Stocks reversed course Thursday to finish in the red as investors voted to cash on in recent rallies despite some impressive earnings from big names and some upbeat news on the jobs front.
The Dow Jones industrial average eased 7.26 points, or 0.07%, to 10,664.73. The broader Standard & Poor's 500-stock index lost 4.76 points, or 0.41%, to 1,147.06. The tech-heavy Nasdaq composite index was the worst performer among the major market benchmarks, falling 30.51 points, or 1.47%, to 2,045.96.
Wall Street will consider a new batch of earnings reports on Friday, including results from biopharmaceutical outfit EntreMed (ENMD), genomics company Gene Logic (GLGC), and executive search concern Heidrick & Struggles (HSII).
On the economic data front, a key gauge of inflation at the consumer level will also be released on Friday. The consumer price index (CPI) for January to rise 0.3% vs. a 0.2% rise in December, economics research firm Informa Global Markets forecasts. Excluding volatile food and energy components, the CPI is seen increasing just 0.1%, in line with the 0.1% increase in the core reading from the previous month.
Keeping the Dow from falling further was strength in Wal-Mart (WMT). The world's largest retailer reported that its quarterly profits jumped 11%, thanks to increased demand for winter clothing due to the cold weather.
Investors appeared to shrug off positive news on the labor market. The number of claims from workers applying for first-time jobless benefits dropped by a more than expected 24,000 to 344,000 in the week ended Feb. 14 from a revised 368,000 the previous week.
In other stocks news, microchip equipment maker Applied Materials (AMAT), which reported fiscal first-quarter earnings per share of 12 cents (excluding charges), above analysts' forecast of 8 cents and a loss of 4 cents a year ago.
Broadcom (BRCM), a maker of broadband-communications chips, raised its guidance for first-quarter revenue growth from 10% to a range of 16% to 18% from the previous quarter.
Small business and personal finance software outfit Intuit (INTU) reported higher quarterly profit rose as sales of its TurboTax software gained 36%.
Wireless carrier Nextel (NXTL) posted lower quarterly profit on 29% higher revenues as last year's figures had been boosted by the sale of its international unit NII Holdings.
In other economic news, the Philadelphia Fed Index for February came in softer than expected at 31.4, vs a prior 38.8 and expectations of a 34.5 reading, according to Informa Global Markets. The orders index came in at 27.8 vs a prior 36.5. Prices were the notable exception to the softening patter, prices paid at 43.7, vs. 35.3, prices received at 18.9, vs. 9.4. The number of workers sank to 12.5. vs. a prior 17.5. These are, of course, still healthy figures, notes Informa - just shy of expectations by a considerable margin. Expectations "remain positive", according to the text.
Meanwhile, the index of leading economic indicators climbed 0.5% in January, though gains were rather narrowly based. Over the past six months, the index is up 2.0%, with eight of 10 components showing gains.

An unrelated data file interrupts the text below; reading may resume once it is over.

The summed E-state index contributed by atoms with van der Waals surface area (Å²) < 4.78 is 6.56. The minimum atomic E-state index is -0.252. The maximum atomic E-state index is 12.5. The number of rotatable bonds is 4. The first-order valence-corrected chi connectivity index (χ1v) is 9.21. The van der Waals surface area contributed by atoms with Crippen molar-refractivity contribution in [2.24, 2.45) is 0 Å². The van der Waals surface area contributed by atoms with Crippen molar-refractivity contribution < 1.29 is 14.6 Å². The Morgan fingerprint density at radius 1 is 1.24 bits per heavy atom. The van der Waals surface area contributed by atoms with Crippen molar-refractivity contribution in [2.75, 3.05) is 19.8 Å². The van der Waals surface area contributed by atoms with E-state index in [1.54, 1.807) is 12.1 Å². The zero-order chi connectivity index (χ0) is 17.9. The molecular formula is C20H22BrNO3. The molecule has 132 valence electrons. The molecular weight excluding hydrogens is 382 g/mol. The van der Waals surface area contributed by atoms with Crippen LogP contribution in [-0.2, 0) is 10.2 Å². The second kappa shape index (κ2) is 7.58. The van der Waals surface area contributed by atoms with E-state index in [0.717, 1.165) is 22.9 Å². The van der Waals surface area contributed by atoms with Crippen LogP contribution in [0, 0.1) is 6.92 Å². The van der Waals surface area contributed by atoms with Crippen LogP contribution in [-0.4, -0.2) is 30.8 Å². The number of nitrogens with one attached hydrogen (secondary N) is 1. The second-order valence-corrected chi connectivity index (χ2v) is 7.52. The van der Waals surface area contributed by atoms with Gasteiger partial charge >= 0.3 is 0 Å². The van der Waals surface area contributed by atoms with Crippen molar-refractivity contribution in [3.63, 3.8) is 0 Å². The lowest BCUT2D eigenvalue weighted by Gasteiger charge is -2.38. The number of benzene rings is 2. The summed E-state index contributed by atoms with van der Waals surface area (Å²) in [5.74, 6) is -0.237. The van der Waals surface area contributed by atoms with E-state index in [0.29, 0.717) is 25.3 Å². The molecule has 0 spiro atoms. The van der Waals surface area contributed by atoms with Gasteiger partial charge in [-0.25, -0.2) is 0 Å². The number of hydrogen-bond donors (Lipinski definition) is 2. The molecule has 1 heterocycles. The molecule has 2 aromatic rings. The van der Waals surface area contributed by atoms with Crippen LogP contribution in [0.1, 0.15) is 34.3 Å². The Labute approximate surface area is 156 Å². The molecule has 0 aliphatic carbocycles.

In other equities news, retailer Target (TGT) reported profits that topped expectations, fueled by growth at its Target stores and credit card business.
RadioShack (RSH) posted a rise in quarterly profits as the third largest U.S. consumer electronics chain controlled costs and improved gross margins.
Telecom carrier Qwest (Q), which is the subject of an accounting probe, posted a fourth-quarter loss as weak local telephone sales offset strength long-distance and Internet services.
After earlier losses, Treasuries rallied back to end higher in afternoon trading after the release of the weaker than expected Philly Fed data. The lower closing in stocks was also bullish for Treasuries.
European stock markets closed higher on Thursday.
London's Financial Times-Stock Exchange 100 index was up 72.70 points, or 1.64%, to 4,515.60 as January retail sales rose more than expected 0.6% in January after rising 0.8% in December. BHP Billiton was higher as it doubled fiscal second-quarter earnings as China boosted purchases of iron ore. Royal Bank of Scotland was also higher after it said 2003 earnings rose 17%.
In Paris, the CAC 40 rose 50.30 points, or 1.36%, to 3,759.32 as the French current account surplus rose 14% in December as imports fell. 34 CAC stocks were higher, 6 were lower on the turnover of 30,916,000 shares. Retailer Carrefour was higher, boosted by rumors Wal-Mart might make bid for company. Arcelor was also higher after reporting a 2003 profit vs. a loss in 2002.
Germany's DAX index added 46.19 points, or 1.13%, to 4,141.53 on a report German fourth quarter gross domestic rose 0.2%, as expected. 28 DAX stocks were higher, 1 was lower on a turnover of 33,810,000 shares. Hugo Boss was higher as it was expected to report higher earnings. Allianz was higher on the increased sale of subordinated bonds to 1.5 billion euros. Meantime, DaimlerChrysler (DCX) was lower after it said its Chrysler unit an operating loss last year.
Asian markets finished mixed Wednesday. In Japan, the Nikkei 225 index gained 76.99 points, or 0.72%, to 10,753.80. Shinsei Bank attracted robust popularity on the first day of its trading on the main section of the Tokyo Stock Exchange Thursday, with its bid-only prices surging to almost 60% higher than its initial public offering prices.
In Hong Kong, the Hang Seng index eased 61.16 points, or 0.44%, to 13,867.22.